Approaching the area, I can’t help but notice the how over-grown the grass is (waist high), how decrepit the buildings. Finding the entrance to Christiania is like trying to find a penny on the ocean floor –it’s damned near impossible. Despite the lack of street signs or notable points of reference, I somehow find my way into this maze of a neighborhood, but not through – surprise, surprise – the main entrance, and when I do, there isn’t a soul in sight.
Having been in the area for over 30-minutes, I started wondering what all the hype is about. This surely can’t be the anarchist community that’s had so much buzz around it for the last few decades… Within moments, though, I hear chatter and head towards it, the hub of the only surviving anarchist community in the world, Fristaden (meaning Freetown) Christiania.
Tucked away in the Copenhagen’s outer borough of Christianshavn, Christiania thrives very much as a hippy commune would. Its roots trace back to the 1970s when homeless families began squatting in the abandoned red brick WWII military barracks, and they still do today. And to their credit, they’ve done a bang-up job. In front of me, there are buildings covered in vibrant murals, car-free streets, a clothes swap stand (a leave one, take one system), a neighborhood café and bar, and just behind me, a school and playground for the neighborhood children.
But what grabs my attention most is the gathering of people – a hundred strong – in an open space up ahead of me. As I get closer, the chatter gets louder and someone tests a microphone. 1-2, 1-2. Check. 1-2. As I round the corner, I notice that almost everyone has a granola feel to them: dreadlocks, Birkenstocks, paisley tops for the ladies, cuords, hemp necklaces. Putting Bob Dylan on stage is about the only thing that could’ve made it more like the late 60s. There’s even a café/bar housed in a building that looks like it were an old general store from the Wild West. Curious about the upcoming performance, I linger and observe. The sun is shining and there’s a light breeze that sends a faint smell of cigarettes and cloves in my direction as happy children run around dirty-faced giggling together.
But as much as this seems like a mini hippy utopia, it hasn’t always been the case. Christiania has long battled drug problems, so much so the residents chose to ban all hard-core drugs (i.e. heroin, cocaine, meth). Its residents are, for the most part, peaceful, but they still struggle to keep out the drug dealers who flock to “Pusher Street,” and for whom violence and unrest tag along on their coattails.
The sound of someone tapping the microphone distracts me from my thoughts. A man well over six-feet tall dressed in neatly worn jeans and a green flannel shirt sits down on a stool behind the mic and launches into a long speech in Danish, most of which I can’t understand. Even though I would like to stick around and see what’s to come, my stomach starts to protest.
With that I head off to find Morgenstedet – one of the few strictly vegetarian restaurants in all of Copenhagen – and leave behind the bluegrass music that’s just beginning. Morgenstedet, meaning “The Morning Place” is a cozy, little restaurant that sings of homecooking the moment you walk through the door. A hodge-podge of wooden tables and chairs fill the small room, curries simmer on the stove, and the quiet of diners happily filling their bellies pervades. Famished, I order the daily special, which includes a choice of vegan salads, brown rice and a curry. It’s not cheap (approx. US$12), but one of the servers explains to me – in perfect English, might I add – that all of their ingredients are organic and everything is made from scratch each morning.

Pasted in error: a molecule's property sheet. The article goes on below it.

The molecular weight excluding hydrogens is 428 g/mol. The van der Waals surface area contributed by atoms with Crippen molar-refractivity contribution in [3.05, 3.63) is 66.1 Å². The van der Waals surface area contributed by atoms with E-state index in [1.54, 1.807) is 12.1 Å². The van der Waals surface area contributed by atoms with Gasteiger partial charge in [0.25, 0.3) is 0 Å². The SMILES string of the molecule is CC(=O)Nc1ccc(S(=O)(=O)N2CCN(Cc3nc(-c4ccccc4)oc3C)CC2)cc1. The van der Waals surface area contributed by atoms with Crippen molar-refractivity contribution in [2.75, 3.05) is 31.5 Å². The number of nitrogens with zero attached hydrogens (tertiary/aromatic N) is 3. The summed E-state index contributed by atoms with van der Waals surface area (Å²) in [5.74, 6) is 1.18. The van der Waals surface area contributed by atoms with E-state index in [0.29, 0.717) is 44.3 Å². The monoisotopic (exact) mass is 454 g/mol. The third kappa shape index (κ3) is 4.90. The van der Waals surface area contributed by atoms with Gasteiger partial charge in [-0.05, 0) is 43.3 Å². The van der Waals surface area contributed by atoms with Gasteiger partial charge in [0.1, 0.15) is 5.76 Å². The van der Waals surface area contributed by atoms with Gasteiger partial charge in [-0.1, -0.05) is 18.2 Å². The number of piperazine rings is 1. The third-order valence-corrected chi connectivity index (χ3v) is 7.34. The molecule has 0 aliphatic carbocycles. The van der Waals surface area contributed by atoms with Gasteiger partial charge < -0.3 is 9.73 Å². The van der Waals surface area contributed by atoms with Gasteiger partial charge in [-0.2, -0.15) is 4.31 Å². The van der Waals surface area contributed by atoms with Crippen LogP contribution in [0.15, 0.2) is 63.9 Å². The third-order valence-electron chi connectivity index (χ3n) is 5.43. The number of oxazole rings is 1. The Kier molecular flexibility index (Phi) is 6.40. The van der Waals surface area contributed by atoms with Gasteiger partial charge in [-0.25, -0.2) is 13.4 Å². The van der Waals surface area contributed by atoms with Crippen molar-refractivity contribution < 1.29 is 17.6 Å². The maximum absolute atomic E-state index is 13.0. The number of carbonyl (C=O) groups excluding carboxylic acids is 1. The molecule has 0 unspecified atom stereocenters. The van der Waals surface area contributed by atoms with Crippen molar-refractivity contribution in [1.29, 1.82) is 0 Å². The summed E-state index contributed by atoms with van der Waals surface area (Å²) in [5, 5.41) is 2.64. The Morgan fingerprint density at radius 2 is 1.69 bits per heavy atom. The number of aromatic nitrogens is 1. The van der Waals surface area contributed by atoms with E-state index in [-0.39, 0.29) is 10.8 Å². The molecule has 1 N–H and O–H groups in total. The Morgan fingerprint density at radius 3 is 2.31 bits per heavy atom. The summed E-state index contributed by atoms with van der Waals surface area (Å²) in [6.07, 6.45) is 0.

In no time, I polish my plate. The food was every bit as good as the guide book notes, though a local who shared a table with me mentioned that they rotate cooks so the quality can fluctuate. I linger for a few moments just to take in the atmosphere before ordering a cup of their hot chai to take with me on a very long walk back to my hotel. And it’s wonderful – the perfect amount of spice and sugar. As I close Morgenstedet’s gate behind me, I see a group of tourists and hoping they’ll lead me to an exit, I start to follow, but they end up staying to listen to the tall, lanky bluegrass performer I left behind earlier.
Somewhere along the way, though, I make a wrong turn and find myself in the middle of Pusher Street. Christiania seemed fairly pleasant until I came face to face with Pusher Street. It is a long dirt street flanked by run-down buildings and filled with the roughest of people. For a female traveling alone, it is beyond intimidating: stormy looking men line boths sides of the street, loud heavy metal and punk music screams, and pitbulls run around freely. Today, Pusher Street feels just as menacing as some of the chancy areas I’ve been through in New York and London.
It’s enough to make my skin crawl. And although no one seems bothered by me, I pick up the pace a bit and say my prayers. With each step my heart beats faster, and it feels like it’s going to burst through my chest. I make it a point not to look anyone in the eye. But before I know it, the sight of harmless hippies and the wild flowers that grow all over Christiania reappears, leaving the grit of Pusher Street behind me. And as I round the corner, the elusive entrance gate I tried so tirelessly to find sits waiting.
*Morgenstedet is located at Fabriksområdet 134, Christianshavn, and is open Tue – Sun from noon to 9pm.
Note to Travelers: If you go to Christiania, do not take too many photographs. I read that it angers the residents, which is I why I have so few pictures of it.
Photo Credit: The Morgenstedet photo was taken by Mette Walsted. http://www.spottedbylocals.com/copenhagen/morgenstedet-christiana